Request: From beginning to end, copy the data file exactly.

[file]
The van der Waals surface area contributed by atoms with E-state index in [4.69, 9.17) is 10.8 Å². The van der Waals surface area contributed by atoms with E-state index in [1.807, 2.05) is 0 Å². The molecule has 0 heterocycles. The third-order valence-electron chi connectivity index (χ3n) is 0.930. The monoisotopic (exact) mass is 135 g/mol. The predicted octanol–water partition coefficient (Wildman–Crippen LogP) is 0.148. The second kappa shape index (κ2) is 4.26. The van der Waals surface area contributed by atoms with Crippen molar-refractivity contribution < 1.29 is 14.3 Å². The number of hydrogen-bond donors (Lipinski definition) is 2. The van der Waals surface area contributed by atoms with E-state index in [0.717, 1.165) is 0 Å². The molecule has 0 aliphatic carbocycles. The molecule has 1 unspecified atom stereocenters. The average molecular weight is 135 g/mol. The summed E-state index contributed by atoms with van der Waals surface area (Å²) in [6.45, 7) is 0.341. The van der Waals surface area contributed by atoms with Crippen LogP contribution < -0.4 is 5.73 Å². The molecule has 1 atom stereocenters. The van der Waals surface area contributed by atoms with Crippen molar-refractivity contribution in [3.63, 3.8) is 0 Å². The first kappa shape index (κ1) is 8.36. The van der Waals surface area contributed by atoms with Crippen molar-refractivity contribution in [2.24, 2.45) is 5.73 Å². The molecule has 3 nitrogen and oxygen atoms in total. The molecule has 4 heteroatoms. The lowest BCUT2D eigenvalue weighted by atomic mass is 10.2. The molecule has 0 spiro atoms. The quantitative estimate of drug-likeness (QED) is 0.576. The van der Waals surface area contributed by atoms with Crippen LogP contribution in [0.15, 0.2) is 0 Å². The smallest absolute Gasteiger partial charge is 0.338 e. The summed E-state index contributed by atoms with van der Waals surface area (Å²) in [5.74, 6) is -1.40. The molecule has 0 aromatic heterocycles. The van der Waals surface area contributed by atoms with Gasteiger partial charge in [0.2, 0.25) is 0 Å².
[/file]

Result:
The van der Waals surface area contributed by atoms with E-state index in [4.69, 9.17) is 10.8 Å². The van der Waals surface area contributed by atoms with E-state index in [1.807, 2.05) is 0 Å². The molecule has 0 heterocycles. The third-order valence-electron chi connectivity index (χ3n) is 0.930. The monoisotopic (exact) mass is 135 g/mol. The predicted octanol–water partition coefficient (Wildman–Crippen LogP) is 0.148. The second kappa shape index (κ2) is 4.26. The van der Waals surface area contributed by atoms with Crippen molar-refractivity contribution < 1.29 is 14.3 Å². The number of hydrogen-bond donors (Lipinski definition) is 2. The van der Waals surface area contributed by atoms with E-state index in [0.717, 1.165) is 0 Å². The molecule has 0 aliphatic carbocycles. The molecule has 1 unspecified atom stereocenters. The average molecular weight is 135 g/mol. The summed E-state index contributed by atoms with van der Waals surface area (Å²) in [6.45, 7) is 0.341. The van der Waals surface area contributed by atoms with Crippen LogP contribution < -0.4 is 5.73 Å². The molecule has 1 atom stereocenters. The van der Waals surface area contributed by atoms with Crippen molar-refractivity contribution in [3.63, 3.8) is 0 Å². The first kappa shape index (κ1) is 8.36. The van der Waals surface area contributed by atoms with Crippen molar-refractivity contribution in [2.24, 2.45) is 5.73 Å². The molecule has 3 nitrogen and oxygen atoms in total. The molecule has 4 heteroatoms. The lowest BCUT2D eigenvalue weighted by atomic mass is 10.2. The molecule has 0 spiro atoms. The quantitative estimate of drug-likeness (QED) is 0.576. The van der Waals surface area contributed by atoms with Crippen LogP contribution in [0.15, 0.2) is 0 Å². The smallest absolute Gasteiger partial charge is 0.338 e. The summed E-state index contributed by atoms with van der Waals surface area (Å²) in [5.74, 6) is -1.40. The molecule has 0 aromatic heterocycles. The van der Waals surface area contributed by atoms with Gasteiger partial charge in [0.2, 0.25) is 0 Å².